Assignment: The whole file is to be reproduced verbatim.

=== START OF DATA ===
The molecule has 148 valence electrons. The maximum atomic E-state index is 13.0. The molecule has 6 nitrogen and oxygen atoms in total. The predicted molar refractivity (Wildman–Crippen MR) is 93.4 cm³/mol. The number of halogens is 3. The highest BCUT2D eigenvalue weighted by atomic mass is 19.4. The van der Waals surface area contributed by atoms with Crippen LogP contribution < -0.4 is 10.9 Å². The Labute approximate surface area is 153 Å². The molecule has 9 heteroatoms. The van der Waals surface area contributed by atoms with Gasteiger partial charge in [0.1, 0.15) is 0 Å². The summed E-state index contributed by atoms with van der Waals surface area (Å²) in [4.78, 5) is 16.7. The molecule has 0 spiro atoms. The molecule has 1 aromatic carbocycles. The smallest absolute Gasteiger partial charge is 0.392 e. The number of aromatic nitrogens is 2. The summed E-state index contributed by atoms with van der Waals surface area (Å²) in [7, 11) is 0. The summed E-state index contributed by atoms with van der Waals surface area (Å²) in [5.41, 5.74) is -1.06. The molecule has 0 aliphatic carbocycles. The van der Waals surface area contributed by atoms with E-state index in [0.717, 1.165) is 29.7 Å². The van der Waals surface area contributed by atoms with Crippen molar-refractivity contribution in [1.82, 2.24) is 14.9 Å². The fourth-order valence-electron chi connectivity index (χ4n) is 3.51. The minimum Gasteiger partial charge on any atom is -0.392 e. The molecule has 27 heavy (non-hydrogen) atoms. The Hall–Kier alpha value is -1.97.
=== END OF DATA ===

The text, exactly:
The molecule has 148 valence electrons. The maximum atomic E-state index is 13.0. The molecule has 6 nitrogen and oxygen atoms in total. The predicted molar refractivity (Wildman–Crippen MR) is 93.4 cm³/mol. The number of halogens is 3. The highest BCUT2D eigenvalue weighted by atomic mass is 19.4. The van der Waals surface area contributed by atoms with Crippen LogP contribution < -0.4 is 10.9 Å². The Labute approximate surface area is 153 Å². The molecule has 9 heteroatoms. The van der Waals surface area contributed by atoms with Gasteiger partial charge in [0.1, 0.15) is 0 Å². The summed E-state index contributed by atoms with van der Waals surface area (Å²) in [4.78, 5) is 16.7. The molecule has 0 spiro atoms. The molecule has 1 aromatic carbocycles. The smallest absolute Gasteiger partial charge is 0.392 e. The number of aromatic nitrogens is 2. The summed E-state index contributed by atoms with van der Waals surface area (Å²) in [7, 11) is 0. The summed E-state index contributed by atoms with van der Waals surface area (Å²) in [5.41, 5.74) is -1.06. The molecule has 0 aliphatic carbocycles. The van der Waals surface area contributed by atoms with E-state index in [0.717, 1.165) is 29.7 Å². The van der Waals surface area contributed by atoms with Crippen molar-refractivity contribution in [1.82, 2.24) is 14.9 Å². The fourth-order valence-electron chi connectivity index (χ4n) is 3.51. The minimum Gasteiger partial charge on any atom is -0.392 e. The molecule has 27 heavy (non-hydrogen) atoms. The Hall–Kier alpha value is -1.97.